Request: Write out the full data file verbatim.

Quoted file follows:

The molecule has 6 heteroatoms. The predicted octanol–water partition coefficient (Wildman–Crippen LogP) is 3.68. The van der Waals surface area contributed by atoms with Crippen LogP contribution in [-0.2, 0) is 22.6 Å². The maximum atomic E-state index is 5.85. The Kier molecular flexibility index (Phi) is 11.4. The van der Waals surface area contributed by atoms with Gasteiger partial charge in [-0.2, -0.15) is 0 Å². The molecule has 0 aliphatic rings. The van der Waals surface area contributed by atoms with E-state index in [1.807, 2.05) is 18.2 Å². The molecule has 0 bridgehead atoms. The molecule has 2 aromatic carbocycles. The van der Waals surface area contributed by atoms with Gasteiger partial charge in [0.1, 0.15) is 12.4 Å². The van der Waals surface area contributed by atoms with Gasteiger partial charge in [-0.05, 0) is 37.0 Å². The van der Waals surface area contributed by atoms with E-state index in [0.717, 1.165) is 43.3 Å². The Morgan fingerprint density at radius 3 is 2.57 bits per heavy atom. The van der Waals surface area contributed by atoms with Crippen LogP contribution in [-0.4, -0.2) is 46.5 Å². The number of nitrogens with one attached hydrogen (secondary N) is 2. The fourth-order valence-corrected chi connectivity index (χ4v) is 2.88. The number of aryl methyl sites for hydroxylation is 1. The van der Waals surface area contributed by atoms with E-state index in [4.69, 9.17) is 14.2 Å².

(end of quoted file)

The molecule has 6 heteroatoms. The predicted octanol–water partition coefficient (Wildman–Crippen LogP) is 3.68. The van der Waals surface area contributed by atoms with Crippen LogP contribution in [-0.2, 0) is 22.6 Å². The maximum atomic E-state index is 5.85. The Kier molecular flexibility index (Phi) is 11.4. The van der Waals surface area contributed by atoms with Gasteiger partial charge in [-0.2, -0.15) is 0 Å². The molecule has 0 aliphatic rings. The van der Waals surface area contributed by atoms with E-state index in [1.807, 2.05) is 18.2 Å². The molecule has 0 bridgehead atoms. The molecule has 2 aromatic carbocycles. The van der Waals surface area contributed by atoms with Gasteiger partial charge in [0.1, 0.15) is 12.4 Å². The van der Waals surface area contributed by atoms with Gasteiger partial charge in [-0.05, 0) is 37.0 Å². The van der Waals surface area contributed by atoms with E-state index in [0.717, 1.165) is 43.3 Å². The Morgan fingerprint density at radius 3 is 2.57 bits per heavy atom. The van der Waals surface area contributed by atoms with Crippen LogP contribution in [-0.4, -0.2) is 46.5 Å². The number of nitrogens with one attached hydrogen (secondary N) is 2. The fourth-order valence-corrected chi connectivity index (χ4v) is 2.88. The number of aryl methyl sites for hydroxylation is 1. The van der Waals surface area contributed by atoms with E-state index in [4.69, 9.17) is 14.2 Å².